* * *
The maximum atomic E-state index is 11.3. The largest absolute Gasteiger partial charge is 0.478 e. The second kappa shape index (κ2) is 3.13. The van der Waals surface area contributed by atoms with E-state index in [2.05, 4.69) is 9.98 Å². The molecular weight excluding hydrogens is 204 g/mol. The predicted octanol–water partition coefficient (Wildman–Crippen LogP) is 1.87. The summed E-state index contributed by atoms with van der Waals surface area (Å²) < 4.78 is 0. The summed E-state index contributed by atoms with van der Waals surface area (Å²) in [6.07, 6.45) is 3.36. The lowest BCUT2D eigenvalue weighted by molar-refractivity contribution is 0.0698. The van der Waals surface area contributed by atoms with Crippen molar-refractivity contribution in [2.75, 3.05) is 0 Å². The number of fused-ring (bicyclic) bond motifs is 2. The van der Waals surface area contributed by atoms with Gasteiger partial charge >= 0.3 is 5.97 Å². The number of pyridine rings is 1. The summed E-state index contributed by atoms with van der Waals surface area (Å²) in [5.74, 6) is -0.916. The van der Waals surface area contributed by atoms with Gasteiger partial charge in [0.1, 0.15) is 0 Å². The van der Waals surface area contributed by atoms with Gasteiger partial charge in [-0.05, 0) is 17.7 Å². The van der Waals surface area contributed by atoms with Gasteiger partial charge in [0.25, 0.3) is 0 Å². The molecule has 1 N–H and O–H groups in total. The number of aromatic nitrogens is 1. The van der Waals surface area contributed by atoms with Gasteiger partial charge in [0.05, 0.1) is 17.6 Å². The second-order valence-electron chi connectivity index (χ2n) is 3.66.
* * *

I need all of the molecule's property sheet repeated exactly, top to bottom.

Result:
The maximum atomic E-state index is 11.3. The largest absolute Gasteiger partial charge is 0.478 e. The second kappa shape index (κ2) is 3.13. The van der Waals surface area contributed by atoms with E-state index in [2.05, 4.69) is 9.98 Å². The molecular weight excluding hydrogens is 204 g/mol. The predicted octanol–water partition coefficient (Wildman–Crippen LogP) is 1.87. The summed E-state index contributed by atoms with van der Waals surface area (Å²) < 4.78 is 0. The summed E-state index contributed by atoms with van der Waals surface area (Å²) in [6.07, 6.45) is 3.36. The lowest BCUT2D eigenvalue weighted by molar-refractivity contribution is 0.0698. The van der Waals surface area contributed by atoms with Crippen molar-refractivity contribution in [2.75, 3.05) is 0 Å². The number of fused-ring (bicyclic) bond motifs is 2. The van der Waals surface area contributed by atoms with Gasteiger partial charge >= 0.3 is 5.97 Å². The number of pyridine rings is 1. The summed E-state index contributed by atoms with van der Waals surface area (Å²) in [5.74, 6) is -0.916. The van der Waals surface area contributed by atoms with Gasteiger partial charge in [0.1, 0.15) is 0 Å². The van der Waals surface area contributed by atoms with Gasteiger partial charge in [-0.05, 0) is 17.7 Å². The van der Waals surface area contributed by atoms with Gasteiger partial charge in [0.25, 0.3) is 0 Å². The molecule has 1 N–H and O–H groups in total. The number of aromatic nitrogens is 1. The van der Waals surface area contributed by atoms with Gasteiger partial charge in [0.05, 0.1) is 17.6 Å². The second-order valence-electron chi connectivity index (χ2n) is 3.66.